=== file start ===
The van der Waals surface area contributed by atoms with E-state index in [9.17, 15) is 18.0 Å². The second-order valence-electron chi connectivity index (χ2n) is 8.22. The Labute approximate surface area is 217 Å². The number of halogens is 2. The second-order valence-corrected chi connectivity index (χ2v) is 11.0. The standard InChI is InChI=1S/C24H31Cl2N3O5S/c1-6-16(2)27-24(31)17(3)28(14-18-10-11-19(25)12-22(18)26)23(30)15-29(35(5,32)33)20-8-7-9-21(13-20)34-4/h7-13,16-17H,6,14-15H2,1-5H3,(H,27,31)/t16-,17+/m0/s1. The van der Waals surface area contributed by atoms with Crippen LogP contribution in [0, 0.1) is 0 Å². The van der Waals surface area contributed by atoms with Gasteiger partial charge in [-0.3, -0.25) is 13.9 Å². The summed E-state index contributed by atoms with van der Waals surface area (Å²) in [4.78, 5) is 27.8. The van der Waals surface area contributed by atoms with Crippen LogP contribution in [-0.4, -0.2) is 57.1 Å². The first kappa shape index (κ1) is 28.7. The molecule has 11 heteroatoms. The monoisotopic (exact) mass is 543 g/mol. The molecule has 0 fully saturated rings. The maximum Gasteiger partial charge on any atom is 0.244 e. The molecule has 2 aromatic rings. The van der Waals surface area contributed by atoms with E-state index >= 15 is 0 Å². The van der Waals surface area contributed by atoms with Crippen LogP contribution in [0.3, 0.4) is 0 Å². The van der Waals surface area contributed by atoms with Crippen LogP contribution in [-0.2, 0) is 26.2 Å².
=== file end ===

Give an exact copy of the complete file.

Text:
The van der Waals surface area contributed by atoms with E-state index in [9.17, 15) is 18.0 Å². The second-order valence-electron chi connectivity index (χ2n) is 8.22. The Labute approximate surface area is 217 Å². The number of halogens is 2. The second-order valence-corrected chi connectivity index (χ2v) is 11.0. The standard InChI is InChI=1S/C24H31Cl2N3O5S/c1-6-16(2)27-24(31)17(3)28(14-18-10-11-19(25)12-22(18)26)23(30)15-29(35(5,32)33)20-8-7-9-21(13-20)34-4/h7-13,16-17H,6,14-15H2,1-5H3,(H,27,31)/t16-,17+/m0/s1. The van der Waals surface area contributed by atoms with Crippen LogP contribution in [0, 0.1) is 0 Å². The van der Waals surface area contributed by atoms with Gasteiger partial charge in [-0.3, -0.25) is 13.9 Å². The summed E-state index contributed by atoms with van der Waals surface area (Å²) in [4.78, 5) is 27.8. The van der Waals surface area contributed by atoms with Crippen LogP contribution in [-0.4, -0.2) is 57.1 Å². The first kappa shape index (κ1) is 28.7. The molecule has 11 heteroatoms. The monoisotopic (exact) mass is 543 g/mol. The molecule has 0 fully saturated rings. The maximum Gasteiger partial charge on any atom is 0.244 e. The molecule has 2 aromatic rings. The van der Waals surface area contributed by atoms with E-state index >= 15 is 0 Å². The van der Waals surface area contributed by atoms with Crippen LogP contribution in [0.3, 0.4) is 0 Å². The van der Waals surface area contributed by atoms with Crippen LogP contribution in [-0.2, 0) is 26.2 Å².